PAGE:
In This Article Expand or collapse the "in this article" section Ritual in Hinduism

  • Introduction
  • General Overviews and History
  • Reference Works and Bibliographies
  • Edited Volumes
  • Texts and Translations
  • Theory

Hinduism Ritual in Hinduism
Axel Michaels
  • LAST MODIFIED: 29 November 2017
  • DOI: 10.1093/obo/9780195399318-0187


Due to ritual traditions preserved in normative texts from Vedic times until the present, but also due to its great variety of local and regional practices, South Asia offers a vast richness of textual and ethnographic material on Hindu rituals. Since the Hindu gods are not always present at fixed places, they have to be invoked and addressed, and rituals and prayers are the favorite means for that. In nearly every Hindu household, people, mostly women, worship “their” gods daily; in cars, Gaṇeśa is invoked, while shopkeepers adorn a picture of the goddess Lakṣmī with flowers and incense. Along with this lively everyday religiosity, there are special religious occasions for rituals—festivals, pilgrimages, or life-cycle rituals. There are elaborate rituals with a long tradition involving many well-educated Brahmins, but also a great number of small, folk rituals performed by individuals; there are old Vedic rituals that are still performed today, but also modern semi-religious rituals such as the Republic Day parade. Tradition differentiates between three salvational forms or paths (mārga; unless otherwise noted, all non-English terms in the following are from Sanskrit) of religiosity: the path of ritual and of sacrifice (karmamārga), the path of knowledge (jñānamārga), and the path of devotional participation (bhaktimārga). To this, the path of honor and heroism may be added (vīramārga, see Michaels 2016, cited under Theory). All these paths include more or less ritual elements. Major types of Hindu rituals include life-cycle rituals (saṃskāra), especially initiation, marriage, and death and ancestor rituals; worship and prayer (pūjā); sacrifices, especially Vedic fire sacrifices (yajña, iṣṭi, homa) and blood sacrifices; collective and individual festivals (utsava) and processions (yātrā, tīrthayātrā); and individual vows (vrata). Highly ritualized is also the giving of a gift (dāna). In recent years, special rituals for and by women have received more attention. Most of these rituals are based on Brahmanical handbooks in Sanskrit and the vernaculars. Ritual theory in general has been greatly inspired by Indian material. This holds especially true for theories about sacrifice, performance, ritual grammar, and the meaning or meaninglessness of rituals. Hinduism is the only non-Western culture that produced a complex indigenous theory of ritual, the Pūrvamīmāṃsā system.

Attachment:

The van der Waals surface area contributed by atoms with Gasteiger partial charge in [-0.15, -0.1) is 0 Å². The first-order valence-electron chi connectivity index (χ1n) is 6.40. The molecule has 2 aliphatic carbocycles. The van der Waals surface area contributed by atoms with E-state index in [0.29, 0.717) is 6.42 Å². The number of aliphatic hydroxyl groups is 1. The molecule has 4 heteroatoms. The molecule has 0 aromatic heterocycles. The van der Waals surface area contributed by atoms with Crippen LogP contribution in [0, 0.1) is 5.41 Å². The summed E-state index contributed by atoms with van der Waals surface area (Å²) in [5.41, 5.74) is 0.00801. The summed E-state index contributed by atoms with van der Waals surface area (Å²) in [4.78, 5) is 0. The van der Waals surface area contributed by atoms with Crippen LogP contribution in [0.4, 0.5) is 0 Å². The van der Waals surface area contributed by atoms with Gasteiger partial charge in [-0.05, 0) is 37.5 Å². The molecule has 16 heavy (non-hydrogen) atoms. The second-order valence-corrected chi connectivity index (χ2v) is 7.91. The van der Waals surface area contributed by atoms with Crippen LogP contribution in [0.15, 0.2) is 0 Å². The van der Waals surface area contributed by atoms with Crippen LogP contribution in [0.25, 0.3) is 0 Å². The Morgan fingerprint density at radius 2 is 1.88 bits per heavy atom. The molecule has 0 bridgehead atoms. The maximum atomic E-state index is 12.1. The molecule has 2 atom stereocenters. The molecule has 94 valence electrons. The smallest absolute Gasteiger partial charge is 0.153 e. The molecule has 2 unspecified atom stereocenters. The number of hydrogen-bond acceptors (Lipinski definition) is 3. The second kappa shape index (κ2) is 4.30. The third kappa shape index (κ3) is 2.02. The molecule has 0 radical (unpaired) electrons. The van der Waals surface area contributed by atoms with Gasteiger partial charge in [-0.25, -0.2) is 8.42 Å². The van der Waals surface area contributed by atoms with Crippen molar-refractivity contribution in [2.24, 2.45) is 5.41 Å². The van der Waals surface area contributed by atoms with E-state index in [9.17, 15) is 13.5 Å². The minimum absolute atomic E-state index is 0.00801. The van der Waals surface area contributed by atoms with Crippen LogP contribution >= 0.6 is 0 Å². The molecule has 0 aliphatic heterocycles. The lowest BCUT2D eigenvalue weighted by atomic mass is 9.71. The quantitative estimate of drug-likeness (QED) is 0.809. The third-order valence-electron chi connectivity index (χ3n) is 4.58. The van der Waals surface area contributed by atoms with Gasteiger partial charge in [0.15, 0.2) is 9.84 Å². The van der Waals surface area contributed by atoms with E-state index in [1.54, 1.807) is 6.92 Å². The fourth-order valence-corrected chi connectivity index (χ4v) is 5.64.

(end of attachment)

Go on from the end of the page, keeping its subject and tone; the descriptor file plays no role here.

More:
General Overviews and History

The most comprehensive overview of Brahmanical Vedic and Smārta rituals and their histories is Kane 1930–1962. That should be complemented by Gonda 1977 and Gonda 1980, which give a concise and almost comprehensive listing of texts and their contents. Hillebrandt 1921 is the more compressed overview. However, these works mostly leave out overviews of folk rituals, for which see Abbott 2000 and especially Claus, et al. 2003 (cited under Reference Works and Bibliographies).

  • Abbott, Justin. Indian Ritual and Belief: The Keys of Power. New Delhi: Manohar, 2000.

    This book was first published in 1932 under the title The Keys of Power: A Study of Indian Ritual and Belief. It is a study on powers of man, woman, evil eye, fire, trees, animals, and so on, which, according to the author, must be controlled through rituals.

  • Gonda, Jan. The Ritual Sūtras. Wiesbaden, Germany: Otto Harrassowitz, 1977.

    Presents a descriptive overview of the main Vedic ritual texts and their commentaries, especially Śrautasūtras and Gṛhyasūtras, as well as a chapter on the transmission of these texts.

  • Gonda, Jan. The Non-Solemn Rites. Wiesbaden, Germany: Otto Harrassowitz, 1980.

    The book treats the ancient Vedic rituals and presents a thorough description of ancient Indian domestic and public rites based on the extensive Sanskrit literature.

  • Hillebrandt, Alfred. Ritualliteratur: Vedische Opfer und Zauber. 2d ed. Strassburg, France: Karl J. Trübner, 1921.

    Slightly outdated but still very useful summary of the main Brahmanical rituals and their literature. Addresses mainly Vedic rituals and includes a chapter on witchcraft (rituals).

  • Kane, Pandurang Vaman. History of Dharmaśāstra. 5 vols. Poona, India: Bhandarkar Oriental Research Institute, 1930–1962.

    A monumental compendium in five volumes and eight parts of all major Vedic rituals, especially in Vol. II (2 parts, 1st ed. 1941, 2nd ed. 1974), focusing on life-cycle rituals, sacrifice, gift-giving, and temple consecrations; Vol. IV (1st ed. 1953), with chapters on pilgrimage and ancestor rituals; and Vol. V (2 parts, 1st ed. 1982 and 1962), on vows and festivals. Several reprints.

back to top

Users without a subscription are not able to see the full content on this page. Please subscribe or login.

How to Subscribe

Oxford Bibliographies Online is available by subscription and perpetual access to institutions. For more information or to contact an Oxford Sales Representative click here.